Better bicycles are available now at very reasonable prices, especially compared to the costs of car purchase/ownership. "Town bikes" adult "tri-cycles" for short trip errands come with easy-to-use gearing, reliable braking, fenders to keep you dry and the bike clean, chain guards so you don't have to change clothes to ride, great lighting systems, sturdy locks and racks, and baskets or trailers to carry home almost anything you'd put in a car.

Finally, bicycling is refreshing FUN! The motion, balance, breeze, the opportunity to be outside experiencing the best route to be found, is a great release. Bicycling brings people out of their metal boxes (cars) to be _in_ the community, not just passing through behind glass and metal skins.

The number of people cycling to work and for other errands is on the rise. They do it to stay fit, to be ecologically correct, to save on parking and to swap expensive car stress for a little bit of fun. How can you join in? The month of May is "Clean Air Month" as proclaimed in the American Lung Association of California's efforts to promote air quality. May is also "National Bike Month" as proclaimed by the League of American Bicyclists to encourage bicycling as a means of transportation and recreation. May 21st is "California Bike Commute Day" throughout the state and "Bike to Work Day" in San Diego.

You probably already have a bicycle. Pump up the tires. Get it tuned by a friend or your neighborhood bike shop. Ride around the block - then do it twice the next day. Find a competent bicyclist to learn from. There are plenty of bicycling clubs with rides geared for beginners and the Sierra Club has a Bicycling Section.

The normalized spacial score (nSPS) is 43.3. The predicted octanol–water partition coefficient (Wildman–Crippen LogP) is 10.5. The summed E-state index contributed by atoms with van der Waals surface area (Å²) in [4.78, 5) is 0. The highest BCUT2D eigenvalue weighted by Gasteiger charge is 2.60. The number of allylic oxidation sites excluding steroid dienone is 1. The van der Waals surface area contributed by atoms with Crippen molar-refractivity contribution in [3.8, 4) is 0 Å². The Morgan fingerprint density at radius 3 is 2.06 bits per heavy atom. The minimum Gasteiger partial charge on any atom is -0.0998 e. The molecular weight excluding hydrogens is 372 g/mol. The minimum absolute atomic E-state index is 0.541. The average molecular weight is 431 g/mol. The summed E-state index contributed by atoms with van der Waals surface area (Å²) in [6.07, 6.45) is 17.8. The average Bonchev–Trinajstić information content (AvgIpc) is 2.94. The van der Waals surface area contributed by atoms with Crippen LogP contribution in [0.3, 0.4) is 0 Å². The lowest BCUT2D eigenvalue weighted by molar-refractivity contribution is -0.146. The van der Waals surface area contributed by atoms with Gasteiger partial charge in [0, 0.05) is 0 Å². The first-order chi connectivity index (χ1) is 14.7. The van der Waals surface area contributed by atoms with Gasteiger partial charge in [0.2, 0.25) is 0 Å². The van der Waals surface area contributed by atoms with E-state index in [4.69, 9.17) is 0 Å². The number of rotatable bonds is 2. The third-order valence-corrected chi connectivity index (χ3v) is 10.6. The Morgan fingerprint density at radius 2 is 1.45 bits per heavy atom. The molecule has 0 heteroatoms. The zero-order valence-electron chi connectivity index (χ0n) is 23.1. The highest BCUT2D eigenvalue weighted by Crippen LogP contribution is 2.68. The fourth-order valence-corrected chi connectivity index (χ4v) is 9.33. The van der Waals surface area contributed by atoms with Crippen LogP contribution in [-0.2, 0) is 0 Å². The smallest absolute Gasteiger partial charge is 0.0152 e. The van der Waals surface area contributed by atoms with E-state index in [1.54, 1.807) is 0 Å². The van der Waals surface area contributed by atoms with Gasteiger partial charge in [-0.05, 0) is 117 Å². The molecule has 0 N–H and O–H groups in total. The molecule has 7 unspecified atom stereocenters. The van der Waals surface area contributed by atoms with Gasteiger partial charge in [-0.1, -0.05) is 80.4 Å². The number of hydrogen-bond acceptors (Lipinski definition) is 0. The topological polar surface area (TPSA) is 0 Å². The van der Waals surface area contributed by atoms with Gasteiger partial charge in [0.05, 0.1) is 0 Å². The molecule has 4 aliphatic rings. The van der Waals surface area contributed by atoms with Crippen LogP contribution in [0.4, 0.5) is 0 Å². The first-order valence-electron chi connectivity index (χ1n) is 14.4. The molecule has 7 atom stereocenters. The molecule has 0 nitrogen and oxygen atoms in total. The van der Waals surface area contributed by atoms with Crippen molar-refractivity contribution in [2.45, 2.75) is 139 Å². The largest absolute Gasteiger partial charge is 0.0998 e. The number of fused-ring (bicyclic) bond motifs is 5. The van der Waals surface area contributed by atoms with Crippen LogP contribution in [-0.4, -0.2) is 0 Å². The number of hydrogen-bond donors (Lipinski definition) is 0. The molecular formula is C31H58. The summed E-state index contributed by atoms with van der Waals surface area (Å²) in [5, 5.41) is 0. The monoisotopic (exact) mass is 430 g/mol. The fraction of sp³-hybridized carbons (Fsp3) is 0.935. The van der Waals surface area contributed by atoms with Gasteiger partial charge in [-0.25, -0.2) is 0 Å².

Bicyclists share the roads using the same rules, with the same rights as all other drivers of vehicles. There are bicycling skills to be learned just as there were when you learned to drive a car, or to surf, hike, swim. The book _Effective Cycling_ by John Forester and the courses based on it offered by the San Diego County Bicycle Coalition, can help you. You can learn techniques for bike choice, handling, braking, gear selection, dealing with traffic situations, and tips on where to be on the road. The SDCBC hotline (619)685-7742 is available 24 hours per day to provide information on events and classes and for bicyclists to report problems or request assistance. The San Diego Regional Bike Route Map provides information about bike paths, lanes and suggested routes. To register for Bike to Work day or request the free Route Map call: (619) 237-POOL.

Carolyn Chase is editor of the San Diego Earth Times,, and Chair of the San Diego Sierra Club. She can be reached at . Credit and thanks to Jim Baross, Jr.,, Chair of the San Diego County Bicycle Coalition for providing the insights and facts for this column.